Synopsis

Searching for Millicharged Particles

Physics 7, s146
Tiny dielectric spheres in an optical trap are used to search for hypothetical particles with a small fractional charge.
D. Moore/Stanford University

Some extensions of the standard model of particle physics predict the existence of particles with positive and negative charges far less than 1e. Searches for these so-called millicharged particles in terrestrial matter (as opposed to astrophysical environments) have so far only been sensitive to charges as small as 0.1e. Now, researchers in Giorgio Gratta’s group at Stanford University, California, have extended this search to charges with values as low as 5×10-5e by looking for their possible effect on tiny, suspended dielectric spheres in an oscillating electric field. The researchers reported that if the hypothetical particles exist, they have an abundance of no more than 2.5×10-14 per nucleon in the material tested.

In a series of repeated experiments, Gratta and his colleagues suspended a silica sphere, about 5 micrometers in diameter, in an optical trap. After carefully removing any integer charges on each sphere with ultraviolet light, they applied an ocillating voltage across the optical trap and used lasers to detect tiny deviations in the microsphere’s position that could result from electrostatic forces on the millicharged particles. The main limit to the charge sensitivity is any asphericity, or other inhomogeneity, in the silica spheres. The setup, which is sensitive to forces of less than an attonewton, could also be used to search for deviations from Newtonian gravity on length scales comparable to the size of the microspheres.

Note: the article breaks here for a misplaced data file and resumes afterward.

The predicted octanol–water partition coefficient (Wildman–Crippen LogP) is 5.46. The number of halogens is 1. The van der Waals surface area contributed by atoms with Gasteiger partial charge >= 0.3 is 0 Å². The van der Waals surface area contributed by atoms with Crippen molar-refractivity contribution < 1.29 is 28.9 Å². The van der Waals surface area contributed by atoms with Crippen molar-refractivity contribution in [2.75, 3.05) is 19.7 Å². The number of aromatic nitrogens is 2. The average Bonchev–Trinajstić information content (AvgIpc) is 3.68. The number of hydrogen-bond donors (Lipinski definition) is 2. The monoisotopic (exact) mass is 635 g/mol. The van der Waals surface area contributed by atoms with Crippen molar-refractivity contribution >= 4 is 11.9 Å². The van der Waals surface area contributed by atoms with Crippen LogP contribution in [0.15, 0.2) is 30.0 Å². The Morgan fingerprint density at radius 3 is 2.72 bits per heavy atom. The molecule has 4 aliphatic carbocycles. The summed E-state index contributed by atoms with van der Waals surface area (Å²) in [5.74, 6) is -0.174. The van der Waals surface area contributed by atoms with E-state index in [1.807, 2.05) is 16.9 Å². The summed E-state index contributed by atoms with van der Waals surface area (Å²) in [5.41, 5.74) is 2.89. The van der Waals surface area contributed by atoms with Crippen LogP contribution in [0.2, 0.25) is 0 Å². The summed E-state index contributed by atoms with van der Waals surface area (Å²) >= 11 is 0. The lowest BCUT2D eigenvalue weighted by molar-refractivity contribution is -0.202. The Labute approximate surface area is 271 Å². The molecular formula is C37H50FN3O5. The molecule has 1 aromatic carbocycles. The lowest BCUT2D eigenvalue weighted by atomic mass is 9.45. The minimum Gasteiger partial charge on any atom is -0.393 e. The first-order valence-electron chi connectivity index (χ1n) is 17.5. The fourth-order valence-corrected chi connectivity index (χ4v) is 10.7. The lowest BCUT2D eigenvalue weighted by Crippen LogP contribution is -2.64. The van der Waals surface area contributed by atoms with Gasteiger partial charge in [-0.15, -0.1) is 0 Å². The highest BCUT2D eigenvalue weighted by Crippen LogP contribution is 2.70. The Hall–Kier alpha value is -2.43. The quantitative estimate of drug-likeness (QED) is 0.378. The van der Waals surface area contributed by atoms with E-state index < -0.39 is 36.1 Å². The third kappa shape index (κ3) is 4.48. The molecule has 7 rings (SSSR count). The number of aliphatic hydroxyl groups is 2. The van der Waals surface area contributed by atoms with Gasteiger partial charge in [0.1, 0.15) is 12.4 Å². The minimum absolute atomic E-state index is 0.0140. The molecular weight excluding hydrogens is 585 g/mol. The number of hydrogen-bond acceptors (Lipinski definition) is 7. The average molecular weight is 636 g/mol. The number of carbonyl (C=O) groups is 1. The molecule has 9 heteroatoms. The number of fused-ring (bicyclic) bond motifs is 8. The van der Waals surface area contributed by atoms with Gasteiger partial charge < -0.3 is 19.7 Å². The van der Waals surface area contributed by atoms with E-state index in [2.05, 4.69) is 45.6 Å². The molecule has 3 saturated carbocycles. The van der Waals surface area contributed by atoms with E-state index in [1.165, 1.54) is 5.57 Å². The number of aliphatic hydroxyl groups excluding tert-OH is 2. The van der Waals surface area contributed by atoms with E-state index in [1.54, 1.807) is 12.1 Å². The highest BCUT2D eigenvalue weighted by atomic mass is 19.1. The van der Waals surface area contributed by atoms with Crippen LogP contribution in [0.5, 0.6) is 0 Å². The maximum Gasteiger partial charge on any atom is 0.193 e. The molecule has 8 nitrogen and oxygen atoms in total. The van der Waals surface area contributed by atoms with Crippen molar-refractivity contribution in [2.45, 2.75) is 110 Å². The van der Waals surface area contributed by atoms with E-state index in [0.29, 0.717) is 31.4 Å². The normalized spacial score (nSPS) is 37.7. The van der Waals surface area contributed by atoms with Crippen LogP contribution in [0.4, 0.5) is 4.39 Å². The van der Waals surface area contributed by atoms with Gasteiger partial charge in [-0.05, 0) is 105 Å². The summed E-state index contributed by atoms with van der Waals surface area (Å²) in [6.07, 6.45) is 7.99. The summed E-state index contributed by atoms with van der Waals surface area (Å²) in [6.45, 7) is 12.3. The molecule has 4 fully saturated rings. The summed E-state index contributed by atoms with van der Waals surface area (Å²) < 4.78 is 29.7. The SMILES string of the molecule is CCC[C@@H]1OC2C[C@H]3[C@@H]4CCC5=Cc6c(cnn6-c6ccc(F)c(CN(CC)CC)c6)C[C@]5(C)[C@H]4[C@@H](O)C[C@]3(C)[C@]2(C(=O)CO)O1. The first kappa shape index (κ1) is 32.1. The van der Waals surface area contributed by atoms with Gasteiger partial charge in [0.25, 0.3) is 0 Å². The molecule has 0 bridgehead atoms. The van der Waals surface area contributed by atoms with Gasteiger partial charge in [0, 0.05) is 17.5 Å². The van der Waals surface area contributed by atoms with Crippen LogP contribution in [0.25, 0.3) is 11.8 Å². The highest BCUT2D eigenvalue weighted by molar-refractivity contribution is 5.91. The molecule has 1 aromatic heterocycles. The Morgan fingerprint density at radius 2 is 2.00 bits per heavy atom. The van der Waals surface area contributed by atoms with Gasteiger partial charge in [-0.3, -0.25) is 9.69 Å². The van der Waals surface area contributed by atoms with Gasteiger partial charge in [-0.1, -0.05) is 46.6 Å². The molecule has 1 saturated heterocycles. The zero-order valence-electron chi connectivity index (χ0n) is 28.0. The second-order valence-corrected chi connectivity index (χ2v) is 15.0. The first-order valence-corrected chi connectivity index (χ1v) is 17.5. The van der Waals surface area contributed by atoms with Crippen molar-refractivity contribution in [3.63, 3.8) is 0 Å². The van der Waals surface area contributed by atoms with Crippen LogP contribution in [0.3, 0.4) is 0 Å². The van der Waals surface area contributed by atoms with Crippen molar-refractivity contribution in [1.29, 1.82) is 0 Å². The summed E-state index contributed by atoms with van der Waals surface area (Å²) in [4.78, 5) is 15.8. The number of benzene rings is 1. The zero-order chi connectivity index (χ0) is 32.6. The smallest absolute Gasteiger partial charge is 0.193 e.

This research is published in Physical Review Letters.

–Katherine Kornei

Correction (18 December 2014): An earlier version incorrectly attributed the figure to Giorgio Gratta.


Subject Areas

Particles and Fields

Related Articles

Sterile Neutrino Down but Not Completely Out
Particles and Fields

Sterile Neutrino Down but Not Completely Out

Neutrino experiments place the most stringent limits to date on a hypothetical fourth neutrino, but the possibility that such a particle exists remains open. Read More »

Powdering Up for Neutrinos
Particles and Fields

Powdering Up for Neutrinos

The search for neutrinos from past supernovae is getting an upgrade as Japan’s Super-Kamiokande experiment begins adding gadolinium powder to its giant water-based detector. Read More »

Electron Accelerator Recycles Energy for a Brighter Beam
Particles and Fields

Electron Accelerator Recycles Energy for a Brighter Beam

A test electron accelerator reuses the energy of the particles in order to achieve a brighter beam without drawing more power from the grid. Read More »

More Articles